266

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This article is about the year 266. For the number, see 266 (number).
Millennium: 1st millennium
Centuries: 2nd century3rd century4th century
Decades: 230s  240s  250s  – 260s –  270s  280s  290s
Years: 263 264 265266267 268 269
266 by topic
Politics
State leadersSovereign states
Birth and death categories
BirthsDeaths
Establishment and disestablishment categories
EstablishmentsDisestablishments
266 in other calendars
Gregorian calendar 266
CCLXVI
Ab urbe condita 1019
Armenian calendar N/A
Assyrian calendar 5016
Bahá'í calendar −1578 – −1577
Bengali calendar −327
Berber calendar 1216
English Regnal year N/A
Buddhist calendar 810
Burmese calendar −372
Byzantine calendar 5774–5775
Chinese calendar 乙酉(Wood Rooster)
2962 or 2902
    — to —
丙戌年 (Fire Dog)
2963 or 2903
Coptic calendar −18 – −17
Discordian calendar 1432
Ethiopian calendar 258–259
Hebrew calendar 4026–4027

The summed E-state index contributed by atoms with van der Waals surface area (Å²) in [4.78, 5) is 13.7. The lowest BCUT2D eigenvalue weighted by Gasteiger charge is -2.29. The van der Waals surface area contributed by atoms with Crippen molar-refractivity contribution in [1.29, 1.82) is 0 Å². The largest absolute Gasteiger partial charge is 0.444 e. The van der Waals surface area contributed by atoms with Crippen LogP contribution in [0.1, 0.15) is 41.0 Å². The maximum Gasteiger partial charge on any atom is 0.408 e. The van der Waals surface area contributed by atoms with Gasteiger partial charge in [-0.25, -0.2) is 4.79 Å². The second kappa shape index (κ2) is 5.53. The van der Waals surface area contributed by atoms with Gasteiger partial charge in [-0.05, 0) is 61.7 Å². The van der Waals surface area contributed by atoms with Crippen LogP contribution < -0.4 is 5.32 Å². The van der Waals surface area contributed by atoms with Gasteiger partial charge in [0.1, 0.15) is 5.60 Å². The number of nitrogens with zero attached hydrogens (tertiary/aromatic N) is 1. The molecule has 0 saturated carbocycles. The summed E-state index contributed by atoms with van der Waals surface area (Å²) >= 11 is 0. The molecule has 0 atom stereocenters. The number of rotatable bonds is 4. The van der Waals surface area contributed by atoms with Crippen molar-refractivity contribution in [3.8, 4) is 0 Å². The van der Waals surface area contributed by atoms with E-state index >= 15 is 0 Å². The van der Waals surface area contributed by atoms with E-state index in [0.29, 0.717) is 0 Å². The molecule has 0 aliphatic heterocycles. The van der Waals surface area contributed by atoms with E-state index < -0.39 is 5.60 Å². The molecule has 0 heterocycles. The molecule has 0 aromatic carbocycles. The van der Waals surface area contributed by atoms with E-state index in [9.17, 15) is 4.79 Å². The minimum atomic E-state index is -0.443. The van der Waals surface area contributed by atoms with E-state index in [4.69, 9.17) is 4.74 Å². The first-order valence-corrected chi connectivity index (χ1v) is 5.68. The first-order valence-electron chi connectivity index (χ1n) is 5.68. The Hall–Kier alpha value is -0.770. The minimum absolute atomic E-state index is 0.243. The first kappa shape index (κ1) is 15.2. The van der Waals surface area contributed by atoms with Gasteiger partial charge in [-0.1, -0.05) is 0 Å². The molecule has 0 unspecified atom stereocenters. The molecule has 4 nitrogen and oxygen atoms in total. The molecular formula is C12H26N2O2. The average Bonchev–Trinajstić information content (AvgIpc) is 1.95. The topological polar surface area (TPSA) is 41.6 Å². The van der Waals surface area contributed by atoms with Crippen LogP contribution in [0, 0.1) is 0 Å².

Hindu calendars
 - Vikram Samvat 322–323
 - Shaka Samvat 188–189
 - Kali Yuga 3367–3368
Holocene calendar 10266
Igbo calendar −734 – −733
Iranian calendar 356 BP – 355 BP
Islamic calendar 367 BH – 366 BH
Japanese calendar N/A
Juche calendar N/A
Julian calendar 266
CCLXVI
Korean calendar 2599
Minguo calendar 1646 before ROC
民前1646年
Thai solar calendar 809
King Odaenathus (totius Orientis imperator)

Year 266 (CCLXVI) was a common year starting on Monday (link will display the full calendar) of the Julian calendar. At the time, it was known as the Year of the Consulship of Gallienus and Sabinillus (or, less frequently, year 1019 Ab urbe condita). The denomination 266 for this year has been used since the early medieval period, when the Anno Domini calendar era became the prevalent method in Europe for naming years.

Events[edit]

By place[edit]

Roman Empire[edit]

  • King Odaenathus of Palmyra invades Persia to conquer the capital Ctesiphon and twice comes as far as the walls of the Persian capital but fails to take it.[1][2][3] After his victories in the East he pronounces himself with the title "king of kings".

Ireland[edit]

Births[edit]

Deaths[edit]

References[edit]

  1. ^ Who's Who in the Roman World By John Hazel
  2. ^ Babylonia Judaica in the Talmudic Period By A'haron Oppenheimer, Benjamin H. Isaac, Michael Lecker
  3. ^ The New Encyclopaedia Britannica